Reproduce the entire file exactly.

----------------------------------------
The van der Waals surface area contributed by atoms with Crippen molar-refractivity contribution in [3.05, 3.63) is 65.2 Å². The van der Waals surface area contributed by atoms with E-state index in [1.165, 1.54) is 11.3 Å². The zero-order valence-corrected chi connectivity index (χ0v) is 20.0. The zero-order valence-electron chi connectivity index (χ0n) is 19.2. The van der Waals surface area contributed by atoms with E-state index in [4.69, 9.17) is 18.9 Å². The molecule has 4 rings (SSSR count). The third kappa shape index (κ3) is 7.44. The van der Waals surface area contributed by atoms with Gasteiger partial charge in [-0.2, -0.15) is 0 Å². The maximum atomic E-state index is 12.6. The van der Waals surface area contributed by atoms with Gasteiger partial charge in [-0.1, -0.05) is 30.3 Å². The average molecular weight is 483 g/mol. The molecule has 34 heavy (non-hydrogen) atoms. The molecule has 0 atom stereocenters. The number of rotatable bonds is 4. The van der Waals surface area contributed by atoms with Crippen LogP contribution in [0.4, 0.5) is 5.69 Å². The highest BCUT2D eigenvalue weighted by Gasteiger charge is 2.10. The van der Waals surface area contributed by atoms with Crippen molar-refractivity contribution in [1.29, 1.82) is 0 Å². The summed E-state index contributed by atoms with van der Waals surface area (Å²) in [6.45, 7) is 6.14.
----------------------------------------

The van der Waals surface area contributed by atoms with Crippen molar-refractivity contribution in [3.05, 3.63) is 65.2 Å². The van der Waals surface area contributed by atoms with E-state index in [1.165, 1.54) is 11.3 Å². The zero-order valence-corrected chi connectivity index (χ0v) is 20.0. The zero-order valence-electron chi connectivity index (χ0n) is 19.2. The van der Waals surface area contributed by atoms with E-state index in [4.69, 9.17) is 18.9 Å². The molecule has 4 rings (SSSR count). The third kappa shape index (κ3) is 7.44. The van der Waals surface area contributed by atoms with Gasteiger partial charge in [-0.2, -0.15) is 0 Å². The maximum atomic E-state index is 12.6. The van der Waals surface area contributed by atoms with Gasteiger partial charge in [-0.1, -0.05) is 30.3 Å². The average molecular weight is 483 g/mol. The molecule has 34 heavy (non-hydrogen) atoms. The molecule has 0 atom stereocenters. The number of rotatable bonds is 4. The van der Waals surface area contributed by atoms with Crippen LogP contribution in [0.4, 0.5) is 5.69 Å². The highest BCUT2D eigenvalue weighted by Gasteiger charge is 2.10. The van der Waals surface area contributed by atoms with Crippen molar-refractivity contribution in [1.29, 1.82) is 0 Å². The summed E-state index contributed by atoms with van der Waals surface area (Å²) in [6.45, 7) is 6.14.